Tuesday, September 2, 2014

Bliss by Lisa Henry and Heidi Belleau


by Lisa Henry and Heidi Belleau

They're always happy.

Rory James has worked hard all his life to become a citizen of the idyllic city-state of Beulah. Like every other kid born in the neighboring country of Tophet, he’s heard the stories: No crime or pollution. A house and food for everyone. It’s perfect, and Rory is finally getting a piece of it.

So is Tate Patterson. He’s from Tophet, too, but he’s not a legal immigrant; he snuck in as a thief. A city without crime seems like an easy score, until he crashes into Rory during a getaway and is arrested for assaulting a citizen. Instead of jail, Tate is enrolled in Beulah’s Rehabilitation through Restitution program. By living with and serving his victim for seven years, Tate will learn the human face of his crimes.

If it seems too good to be true, that’s because it is. Tate is fitted with a behavior-modifying chip that leaves him unable to disobey orders—any orders, no matter how dehumanizing. Worse, the chip prevents him from telling Rory, the one man in all of Beulah who might care about him, the truth: in a country without prisons, Tate is locked inside his own mind.
*I received a copy of this book from the publisher via Netgalley*
I love, love, LOVE the concept of this one.  It has a very creepy Stepford type feel to it and I was constantly raging at the characters in the book to get a clue!  The city Rory has just moved to looks like a utopia on the outside, but secretly it is a dystopic nightmare of slavery and behavioral modification where you can't possibly know who to trust.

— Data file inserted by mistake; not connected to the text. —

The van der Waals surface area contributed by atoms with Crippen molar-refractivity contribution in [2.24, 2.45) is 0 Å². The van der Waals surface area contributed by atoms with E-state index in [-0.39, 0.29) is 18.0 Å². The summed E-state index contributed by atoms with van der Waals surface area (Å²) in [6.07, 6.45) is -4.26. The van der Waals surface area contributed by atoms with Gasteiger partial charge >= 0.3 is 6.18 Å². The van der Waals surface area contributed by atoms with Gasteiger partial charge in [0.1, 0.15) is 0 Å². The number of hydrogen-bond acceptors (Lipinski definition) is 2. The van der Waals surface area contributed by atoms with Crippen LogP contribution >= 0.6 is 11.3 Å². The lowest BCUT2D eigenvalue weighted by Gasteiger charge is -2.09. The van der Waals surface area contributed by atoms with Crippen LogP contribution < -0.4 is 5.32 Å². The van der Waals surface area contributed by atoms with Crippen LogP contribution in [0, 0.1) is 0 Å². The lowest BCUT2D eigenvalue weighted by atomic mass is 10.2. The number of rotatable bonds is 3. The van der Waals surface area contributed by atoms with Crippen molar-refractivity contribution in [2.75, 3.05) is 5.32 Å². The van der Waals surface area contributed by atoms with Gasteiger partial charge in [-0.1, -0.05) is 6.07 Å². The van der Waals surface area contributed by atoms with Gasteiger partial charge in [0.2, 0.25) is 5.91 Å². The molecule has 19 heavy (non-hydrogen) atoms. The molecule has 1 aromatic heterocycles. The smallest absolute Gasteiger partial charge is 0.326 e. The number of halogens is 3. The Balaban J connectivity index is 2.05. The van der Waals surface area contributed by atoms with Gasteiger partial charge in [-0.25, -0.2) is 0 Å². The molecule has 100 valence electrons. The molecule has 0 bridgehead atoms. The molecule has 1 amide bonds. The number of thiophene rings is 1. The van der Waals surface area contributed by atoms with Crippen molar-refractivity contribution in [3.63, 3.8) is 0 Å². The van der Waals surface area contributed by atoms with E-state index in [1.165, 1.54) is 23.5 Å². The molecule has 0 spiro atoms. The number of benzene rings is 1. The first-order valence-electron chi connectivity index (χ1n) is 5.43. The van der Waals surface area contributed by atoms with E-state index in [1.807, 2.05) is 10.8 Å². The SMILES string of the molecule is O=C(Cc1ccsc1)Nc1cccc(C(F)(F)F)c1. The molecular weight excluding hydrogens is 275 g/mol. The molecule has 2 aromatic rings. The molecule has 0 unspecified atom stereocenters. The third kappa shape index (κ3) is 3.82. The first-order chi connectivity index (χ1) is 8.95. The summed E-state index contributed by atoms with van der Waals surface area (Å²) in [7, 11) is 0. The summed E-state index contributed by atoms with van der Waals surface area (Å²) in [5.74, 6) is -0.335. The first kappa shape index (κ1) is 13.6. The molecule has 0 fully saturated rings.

I loved the issues brought up with this book.  Are you really guilty if you don't know you were doing wrong and believed that the other person was in their right mind?  If the other person gives you every indication that your advances are welcome?
It was a good book and I couldn't put it down because I just had to see what would happen to Tate and Rory. 
The characters could have been more fleshed out, especially Tate.  But isn't that the point of behavior modification?  That the person you think you know isn't what you would expect? 
I had a lot of fun reading this and I would recommend it to anyone who loves dystopian stories...but beware that there are explicit rape scenes!  

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